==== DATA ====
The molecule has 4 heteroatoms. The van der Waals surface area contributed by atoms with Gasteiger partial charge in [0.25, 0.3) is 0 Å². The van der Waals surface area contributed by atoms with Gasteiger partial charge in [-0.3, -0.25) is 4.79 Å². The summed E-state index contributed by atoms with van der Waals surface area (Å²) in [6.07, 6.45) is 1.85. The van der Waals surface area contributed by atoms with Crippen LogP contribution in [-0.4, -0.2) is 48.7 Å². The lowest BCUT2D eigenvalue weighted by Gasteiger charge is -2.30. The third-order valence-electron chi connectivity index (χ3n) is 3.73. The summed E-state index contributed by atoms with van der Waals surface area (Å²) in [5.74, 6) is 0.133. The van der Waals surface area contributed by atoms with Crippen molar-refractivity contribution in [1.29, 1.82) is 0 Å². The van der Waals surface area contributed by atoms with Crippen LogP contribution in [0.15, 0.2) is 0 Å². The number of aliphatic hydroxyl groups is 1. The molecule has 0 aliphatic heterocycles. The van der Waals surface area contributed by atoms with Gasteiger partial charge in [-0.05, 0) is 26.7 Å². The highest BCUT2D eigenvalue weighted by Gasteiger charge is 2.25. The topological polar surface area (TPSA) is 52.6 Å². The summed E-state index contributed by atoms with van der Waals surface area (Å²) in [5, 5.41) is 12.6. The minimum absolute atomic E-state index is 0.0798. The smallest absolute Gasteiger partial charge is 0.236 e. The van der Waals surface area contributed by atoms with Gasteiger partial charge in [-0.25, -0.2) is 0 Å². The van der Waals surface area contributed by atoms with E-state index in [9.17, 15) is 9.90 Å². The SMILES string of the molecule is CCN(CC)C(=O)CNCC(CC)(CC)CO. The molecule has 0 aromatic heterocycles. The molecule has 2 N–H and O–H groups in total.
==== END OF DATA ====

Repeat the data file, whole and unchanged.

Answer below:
The molecule has 4 heteroatoms. The van der Waals surface area contributed by atoms with Gasteiger partial charge in [0.25, 0.3) is 0 Å². The van der Waals surface area contributed by atoms with Gasteiger partial charge in [-0.3, -0.25) is 4.79 Å². The summed E-state index contributed by atoms with van der Waals surface area (Å²) in [6.07, 6.45) is 1.85. The van der Waals surface area contributed by atoms with Crippen LogP contribution in [-0.4, -0.2) is 48.7 Å². The lowest BCUT2D eigenvalue weighted by Gasteiger charge is -2.30. The third-order valence-electron chi connectivity index (χ3n) is 3.73. The summed E-state index contributed by atoms with van der Waals surface area (Å²) in [5.74, 6) is 0.133. The van der Waals surface area contributed by atoms with Crippen molar-refractivity contribution in [1.29, 1.82) is 0 Å². The van der Waals surface area contributed by atoms with Crippen LogP contribution in [0.15, 0.2) is 0 Å². The number of aliphatic hydroxyl groups is 1. The molecule has 0 aliphatic heterocycles. The van der Waals surface area contributed by atoms with Gasteiger partial charge in [-0.05, 0) is 26.7 Å². The highest BCUT2D eigenvalue weighted by Gasteiger charge is 2.25. The topological polar surface area (TPSA) is 52.6 Å². The summed E-state index contributed by atoms with van der Waals surface area (Å²) in [5, 5.41) is 12.6. The minimum absolute atomic E-state index is 0.0798. The smallest absolute Gasteiger partial charge is 0.236 e. The van der Waals surface area contributed by atoms with Gasteiger partial charge in [-0.25, -0.2) is 0 Å². The van der Waals surface area contributed by atoms with E-state index in [9.17, 15) is 9.90 Å². The SMILES string of the molecule is CCN(CC)C(=O)CNCC(CC)(CC)CO. The molecule has 0 aromatic heterocycles. The molecule has 2 N–H and O–H groups in total.